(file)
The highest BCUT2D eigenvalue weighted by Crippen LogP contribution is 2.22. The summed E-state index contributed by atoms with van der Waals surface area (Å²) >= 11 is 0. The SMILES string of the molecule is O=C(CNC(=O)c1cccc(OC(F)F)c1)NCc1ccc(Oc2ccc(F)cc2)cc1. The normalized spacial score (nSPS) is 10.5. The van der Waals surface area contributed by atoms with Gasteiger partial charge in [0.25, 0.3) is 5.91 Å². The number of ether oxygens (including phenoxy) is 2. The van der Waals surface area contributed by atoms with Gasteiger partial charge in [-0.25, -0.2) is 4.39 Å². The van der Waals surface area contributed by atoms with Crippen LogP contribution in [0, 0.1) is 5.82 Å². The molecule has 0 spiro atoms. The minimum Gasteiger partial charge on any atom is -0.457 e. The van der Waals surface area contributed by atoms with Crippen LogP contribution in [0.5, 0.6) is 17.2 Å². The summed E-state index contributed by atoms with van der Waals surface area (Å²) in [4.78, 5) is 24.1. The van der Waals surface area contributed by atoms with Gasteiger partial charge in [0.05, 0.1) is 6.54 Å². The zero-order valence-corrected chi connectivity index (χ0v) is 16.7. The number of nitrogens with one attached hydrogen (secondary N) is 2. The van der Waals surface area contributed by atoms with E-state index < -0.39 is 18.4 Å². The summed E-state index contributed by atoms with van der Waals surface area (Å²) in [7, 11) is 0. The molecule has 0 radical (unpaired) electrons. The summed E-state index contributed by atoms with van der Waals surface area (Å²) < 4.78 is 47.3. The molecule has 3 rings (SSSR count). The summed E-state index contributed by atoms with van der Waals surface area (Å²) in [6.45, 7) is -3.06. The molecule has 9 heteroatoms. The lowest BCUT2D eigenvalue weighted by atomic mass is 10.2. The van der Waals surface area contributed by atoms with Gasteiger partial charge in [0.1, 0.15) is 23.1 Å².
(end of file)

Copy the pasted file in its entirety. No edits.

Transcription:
The highest BCUT2D eigenvalue weighted by Crippen LogP contribution is 2.22. The summed E-state index contributed by atoms with van der Waals surface area (Å²) >= 11 is 0. The SMILES string of the molecule is O=C(CNC(=O)c1cccc(OC(F)F)c1)NCc1ccc(Oc2ccc(F)cc2)cc1. The normalized spacial score (nSPS) is 10.5. The van der Waals surface area contributed by atoms with Gasteiger partial charge in [0.25, 0.3) is 5.91 Å². The number of ether oxygens (including phenoxy) is 2. The van der Waals surface area contributed by atoms with Gasteiger partial charge in [-0.25, -0.2) is 4.39 Å². The van der Waals surface area contributed by atoms with Crippen LogP contribution in [0, 0.1) is 5.82 Å². The molecule has 0 spiro atoms. The minimum Gasteiger partial charge on any atom is -0.457 e. The van der Waals surface area contributed by atoms with Crippen LogP contribution in [0.5, 0.6) is 17.2 Å². The summed E-state index contributed by atoms with van der Waals surface area (Å²) in [4.78, 5) is 24.1. The van der Waals surface area contributed by atoms with Gasteiger partial charge in [0.05, 0.1) is 6.54 Å². The zero-order valence-corrected chi connectivity index (χ0v) is 16.7. The number of nitrogens with one attached hydrogen (secondary N) is 2. The van der Waals surface area contributed by atoms with E-state index < -0.39 is 18.4 Å². The summed E-state index contributed by atoms with van der Waals surface area (Å²) in [7, 11) is 0. The molecule has 0 radical (unpaired) electrons. The summed E-state index contributed by atoms with van der Waals surface area (Å²) < 4.78 is 47.3. The molecule has 3 rings (SSSR count). The summed E-state index contributed by atoms with van der Waals surface area (Å²) in [6.45, 7) is -3.06. The molecule has 9 heteroatoms. The lowest BCUT2D eigenvalue weighted by atomic mass is 10.2. The van der Waals surface area contributed by atoms with Gasteiger partial charge in [0.1, 0.15) is 23.1 Å².